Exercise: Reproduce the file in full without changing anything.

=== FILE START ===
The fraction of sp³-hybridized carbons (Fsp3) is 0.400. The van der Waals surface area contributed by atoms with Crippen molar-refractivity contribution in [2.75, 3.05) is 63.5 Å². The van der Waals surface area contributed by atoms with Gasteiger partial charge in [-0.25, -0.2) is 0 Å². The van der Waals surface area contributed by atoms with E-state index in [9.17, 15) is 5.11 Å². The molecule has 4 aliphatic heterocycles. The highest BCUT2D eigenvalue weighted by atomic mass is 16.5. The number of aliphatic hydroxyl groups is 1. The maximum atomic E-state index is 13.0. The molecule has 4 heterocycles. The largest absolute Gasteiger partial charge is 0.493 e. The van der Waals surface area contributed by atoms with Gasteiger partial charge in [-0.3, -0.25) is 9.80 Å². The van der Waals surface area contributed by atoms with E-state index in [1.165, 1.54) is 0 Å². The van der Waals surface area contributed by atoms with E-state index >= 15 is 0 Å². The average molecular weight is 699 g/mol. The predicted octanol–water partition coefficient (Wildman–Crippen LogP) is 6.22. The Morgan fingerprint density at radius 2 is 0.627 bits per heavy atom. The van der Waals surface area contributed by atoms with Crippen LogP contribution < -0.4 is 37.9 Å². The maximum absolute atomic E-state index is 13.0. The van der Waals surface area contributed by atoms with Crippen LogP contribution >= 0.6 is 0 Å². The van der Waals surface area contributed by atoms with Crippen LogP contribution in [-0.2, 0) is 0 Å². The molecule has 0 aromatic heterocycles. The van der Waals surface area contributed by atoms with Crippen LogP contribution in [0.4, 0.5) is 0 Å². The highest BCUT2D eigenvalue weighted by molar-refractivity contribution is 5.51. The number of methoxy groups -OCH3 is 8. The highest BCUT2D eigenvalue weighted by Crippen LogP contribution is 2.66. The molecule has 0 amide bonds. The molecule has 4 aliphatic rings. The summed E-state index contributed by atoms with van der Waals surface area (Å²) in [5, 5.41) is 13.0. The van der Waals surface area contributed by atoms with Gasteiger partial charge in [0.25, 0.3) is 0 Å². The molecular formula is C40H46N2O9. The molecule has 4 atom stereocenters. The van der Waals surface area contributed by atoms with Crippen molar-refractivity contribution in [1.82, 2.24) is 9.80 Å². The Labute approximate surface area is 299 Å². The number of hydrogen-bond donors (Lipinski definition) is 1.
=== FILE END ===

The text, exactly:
The fraction of sp³-hybridized carbons (Fsp3) is 0.400. The van der Waals surface area contributed by atoms with Crippen molar-refractivity contribution in [2.75, 3.05) is 63.5 Å². The van der Waals surface area contributed by atoms with Gasteiger partial charge in [-0.25, -0.2) is 0 Å². The van der Waals surface area contributed by atoms with E-state index in [9.17, 15) is 5.11 Å². The molecule has 4 aliphatic heterocycles. The highest BCUT2D eigenvalue weighted by atomic mass is 16.5. The number of aliphatic hydroxyl groups is 1. The maximum atomic E-state index is 13.0. The molecule has 4 heterocycles. The largest absolute Gasteiger partial charge is 0.493 e. The van der Waals surface area contributed by atoms with Gasteiger partial charge in [-0.3, -0.25) is 9.80 Å². The van der Waals surface area contributed by atoms with E-state index in [1.165, 1.54) is 0 Å². The van der Waals surface area contributed by atoms with E-state index >= 15 is 0 Å². The average molecular weight is 699 g/mol. The predicted octanol–water partition coefficient (Wildman–Crippen LogP) is 6.22. The Morgan fingerprint density at radius 2 is 0.627 bits per heavy atom. The van der Waals surface area contributed by atoms with Crippen LogP contribution < -0.4 is 37.9 Å². The maximum absolute atomic E-state index is 13.0. The van der Waals surface area contributed by atoms with Crippen LogP contribution >= 0.6 is 0 Å². The van der Waals surface area contributed by atoms with Crippen LogP contribution in [-0.2, 0) is 0 Å². The molecule has 0 aromatic heterocycles. The van der Waals surface area contributed by atoms with Crippen LogP contribution in [0.4, 0.5) is 0 Å². The highest BCUT2D eigenvalue weighted by molar-refractivity contribution is 5.51. The number of methoxy groups -OCH3 is 8. The highest BCUT2D eigenvalue weighted by Crippen LogP contribution is 2.66. The molecule has 0 amide bonds. The molecule has 4 aliphatic rings. The summed E-state index contributed by atoms with van der Waals surface area (Å²) in [5, 5.41) is 13.0. The van der Waals surface area contributed by atoms with Gasteiger partial charge in [0.25, 0.3) is 0 Å². The molecular formula is C40H46N2O9. The molecule has 4 atom stereocenters. The van der Waals surface area contributed by atoms with Crippen molar-refractivity contribution in [1.82, 2.24) is 9.80 Å². The Labute approximate surface area is 299 Å². The number of hydrogen-bond donors (Lipinski definition) is 1.